With the beginning of the Lenten season, I decided to read through the Gospel of John. Thanks to the library of books I have inherited through my husband, I have a copy of The NIV Application Commentary, by Gary M. Burge. I highly recommend it, but with a little caution. While I really enjoy it, there can be a temptation to immediately read what Burge says about Scripture rather than give time for the Holy Spirit to reveal more to you personally. I combat this temptation by reading a passage of Scripture, spending time journaling observations and reflections, and then reading the commentary. Burge’s book gives historical background for the passage, bridges the context for Scripture during that time until now, and provides commentary on the contemporary significance of the passage.
I started right at the beginning of John and read chapter 1. It is the story of John the Baptist and the beginning of Jesus’ disciples following Him. (Now would be a good time to take a minute or two and read John 1 in your Bible). What stood out to me the most was how each person experienced Jesus on their own. Each person is invited to “come and see” Jesus and through their experience, know Him. What often helps me to stand firm in my faith is the confidence I have in my own experience of Christ, making it easy for me to relate to this part of Scripture. I believe others must also experience Christ themselves to know Him. As Burge said, people “must have a personal experience that completely reorients who they are” (p 81). However, this was only half of Burge’s observation and I am so grateful for the challenge in the other half.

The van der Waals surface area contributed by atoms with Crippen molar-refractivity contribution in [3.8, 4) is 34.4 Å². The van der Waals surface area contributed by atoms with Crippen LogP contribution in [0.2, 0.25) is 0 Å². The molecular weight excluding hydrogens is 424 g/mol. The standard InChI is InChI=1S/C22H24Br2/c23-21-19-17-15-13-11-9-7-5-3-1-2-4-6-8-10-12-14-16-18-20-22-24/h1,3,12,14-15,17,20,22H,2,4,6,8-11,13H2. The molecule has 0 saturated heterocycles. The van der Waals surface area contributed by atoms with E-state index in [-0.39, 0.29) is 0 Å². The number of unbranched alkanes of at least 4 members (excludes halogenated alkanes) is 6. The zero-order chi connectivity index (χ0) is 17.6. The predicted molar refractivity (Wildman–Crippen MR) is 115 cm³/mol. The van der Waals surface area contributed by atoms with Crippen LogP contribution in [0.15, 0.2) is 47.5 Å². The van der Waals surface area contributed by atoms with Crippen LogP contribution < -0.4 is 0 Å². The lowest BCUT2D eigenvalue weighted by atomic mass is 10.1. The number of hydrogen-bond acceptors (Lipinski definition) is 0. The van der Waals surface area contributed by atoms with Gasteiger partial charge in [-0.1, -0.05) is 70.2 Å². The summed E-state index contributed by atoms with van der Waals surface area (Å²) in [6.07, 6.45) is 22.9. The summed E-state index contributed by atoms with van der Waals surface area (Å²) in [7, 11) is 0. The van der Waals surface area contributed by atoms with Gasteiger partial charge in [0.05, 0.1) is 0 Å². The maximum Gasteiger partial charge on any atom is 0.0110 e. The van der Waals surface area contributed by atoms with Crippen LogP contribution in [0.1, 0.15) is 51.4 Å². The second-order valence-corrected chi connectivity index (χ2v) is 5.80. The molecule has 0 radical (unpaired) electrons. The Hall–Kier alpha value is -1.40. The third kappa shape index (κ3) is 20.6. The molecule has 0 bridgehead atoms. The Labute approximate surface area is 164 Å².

The point I missed is the knowledge the disciples had in addition to their experience. Burge makes a list of all the names associated with Jesus in the first chapter:
– Messiah (v 20,41)
– the Prophet (v 21)
– Jesus (v 29)
– Lamb of God (v 29, 36)
– one who baptizes with the Spirit (v 33)
– chosen [Son] of God (v 34)
– rabbi/teacher (v 38, 49)
– Christ/anointed one (v 41)
– son of Joseph (v 45)
– Nazarene (v 45)
– Son of God (v 49)
– King of Israel (v 49)
– Son of Man (v 51)
Isn’t that crazy? It puts me in awe of how Jesus filled each of those roles so perfectly and how He relates to us in so many different ways. What challenges me is how the disciples had scholastic insight into Jesus. When asked “Who is Jesus?” they had their experience to help answer as well as knowledge. I am called to “love the Lord your God with all your heart and with all your soul and with all your strength and with all your mind”(Luke ). But how well do I really love the Lord with my mind? When people ask what my belief as a Christian is on dating, drinking, sex, or other things, do I know how to respond with the truth that Scripture teaches? Is there substance behind my love of God? My experiences can certainly play a role in my response, but the truth must be grounded in God’s Word.
“John the Baptist is not only experiencing personal self-effacement and an overwhelming desire to glorify Jesus, he can also give a correct theological explanation of who Jesus is. There is a theological substratum beneath his commitment. The same is true of the four men who follow in the story” (Burge p 85)
So the challenge I am facing is this: Is loving God a “spiritual mantra”(as Burge refers to it) or do I have and continue to seek more of the depth in understanding and knowing who I love?